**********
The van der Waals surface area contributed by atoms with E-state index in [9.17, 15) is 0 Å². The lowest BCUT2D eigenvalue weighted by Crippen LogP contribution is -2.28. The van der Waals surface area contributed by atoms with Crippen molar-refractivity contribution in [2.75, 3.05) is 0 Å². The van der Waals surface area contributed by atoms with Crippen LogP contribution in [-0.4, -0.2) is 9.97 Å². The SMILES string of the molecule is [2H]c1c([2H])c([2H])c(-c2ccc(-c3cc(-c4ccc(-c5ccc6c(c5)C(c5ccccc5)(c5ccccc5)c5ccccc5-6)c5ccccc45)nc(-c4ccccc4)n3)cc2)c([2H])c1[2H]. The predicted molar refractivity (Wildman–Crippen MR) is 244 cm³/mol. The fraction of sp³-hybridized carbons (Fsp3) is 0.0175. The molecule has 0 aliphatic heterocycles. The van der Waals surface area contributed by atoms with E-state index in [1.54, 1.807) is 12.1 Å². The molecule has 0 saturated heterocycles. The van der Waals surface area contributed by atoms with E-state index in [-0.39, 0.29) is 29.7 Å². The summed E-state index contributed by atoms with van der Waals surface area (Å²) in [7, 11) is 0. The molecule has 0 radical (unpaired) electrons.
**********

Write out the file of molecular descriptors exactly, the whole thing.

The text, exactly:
The van der Waals surface area contributed by atoms with E-state index in [9.17, 15) is 0 Å². The lowest BCUT2D eigenvalue weighted by Crippen LogP contribution is -2.28. The van der Waals surface area contributed by atoms with Crippen molar-refractivity contribution in [2.75, 3.05) is 0 Å². The van der Waals surface area contributed by atoms with Crippen LogP contribution in [-0.4, -0.2) is 9.97 Å². The SMILES string of the molecule is [2H]c1c([2H])c([2H])c(-c2ccc(-c3cc(-c4ccc(-c5ccc6c(c5)C(c5ccccc5)(c5ccccc5)c5ccccc5-6)c5ccccc45)nc(-c4ccccc4)n3)cc2)c([2H])c1[2H]. The predicted molar refractivity (Wildman–Crippen MR) is 244 cm³/mol. The fraction of sp³-hybridized carbons (Fsp3) is 0.0175. The molecule has 0 aliphatic heterocycles. The van der Waals surface area contributed by atoms with E-state index in [1.54, 1.807) is 12.1 Å². The molecule has 0 saturated heterocycles. The van der Waals surface area contributed by atoms with E-state index in [-0.39, 0.29) is 29.7 Å². The summed E-state index contributed by atoms with van der Waals surface area (Å²) in [7, 11) is 0. The molecule has 0 radical (unpaired) electrons.